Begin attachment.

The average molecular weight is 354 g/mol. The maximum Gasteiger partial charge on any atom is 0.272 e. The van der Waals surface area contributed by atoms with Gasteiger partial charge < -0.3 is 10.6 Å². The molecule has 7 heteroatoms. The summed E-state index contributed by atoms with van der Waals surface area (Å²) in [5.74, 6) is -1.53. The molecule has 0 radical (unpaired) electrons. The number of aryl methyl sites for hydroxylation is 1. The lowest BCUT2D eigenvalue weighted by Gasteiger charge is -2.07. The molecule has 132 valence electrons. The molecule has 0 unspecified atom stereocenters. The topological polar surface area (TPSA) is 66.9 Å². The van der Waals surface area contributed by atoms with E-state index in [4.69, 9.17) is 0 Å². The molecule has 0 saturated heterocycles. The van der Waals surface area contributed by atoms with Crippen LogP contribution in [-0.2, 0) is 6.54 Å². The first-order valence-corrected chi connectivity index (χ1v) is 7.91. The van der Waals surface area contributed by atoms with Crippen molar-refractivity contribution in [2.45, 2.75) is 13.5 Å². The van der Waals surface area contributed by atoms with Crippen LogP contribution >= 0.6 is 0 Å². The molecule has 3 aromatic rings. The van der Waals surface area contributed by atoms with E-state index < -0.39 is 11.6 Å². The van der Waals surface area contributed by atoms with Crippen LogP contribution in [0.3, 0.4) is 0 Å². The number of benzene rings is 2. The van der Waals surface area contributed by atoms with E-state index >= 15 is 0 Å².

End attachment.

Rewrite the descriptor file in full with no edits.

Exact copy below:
The average molecular weight is 354 g/mol. The maximum Gasteiger partial charge on any atom is 0.272 e. The van der Waals surface area contributed by atoms with Gasteiger partial charge < -0.3 is 10.6 Å². The molecule has 7 heteroatoms. The summed E-state index contributed by atoms with van der Waals surface area (Å²) in [5.74, 6) is -1.53. The molecule has 0 radical (unpaired) electrons. The number of aryl methyl sites for hydroxylation is 1. The lowest BCUT2D eigenvalue weighted by Gasteiger charge is -2.07. The molecule has 132 valence electrons. The molecule has 0 unspecified atom stereocenters. The topological polar surface area (TPSA) is 66.9 Å². The van der Waals surface area contributed by atoms with E-state index in [4.69, 9.17) is 0 Å². The molecule has 0 saturated heterocycles. The van der Waals surface area contributed by atoms with Crippen LogP contribution in [-0.2, 0) is 6.54 Å². The first-order valence-corrected chi connectivity index (χ1v) is 7.91. The van der Waals surface area contributed by atoms with Crippen molar-refractivity contribution in [2.45, 2.75) is 13.5 Å². The van der Waals surface area contributed by atoms with Crippen LogP contribution >= 0.6 is 0 Å². The molecule has 3 aromatic rings. The van der Waals surface area contributed by atoms with E-state index < -0.39 is 11.6 Å². The van der Waals surface area contributed by atoms with Crippen LogP contribution in [0.3, 0.4) is 0 Å². The number of benzene rings is 2. The van der Waals surface area contributed by atoms with E-state index >= 15 is 0 Å².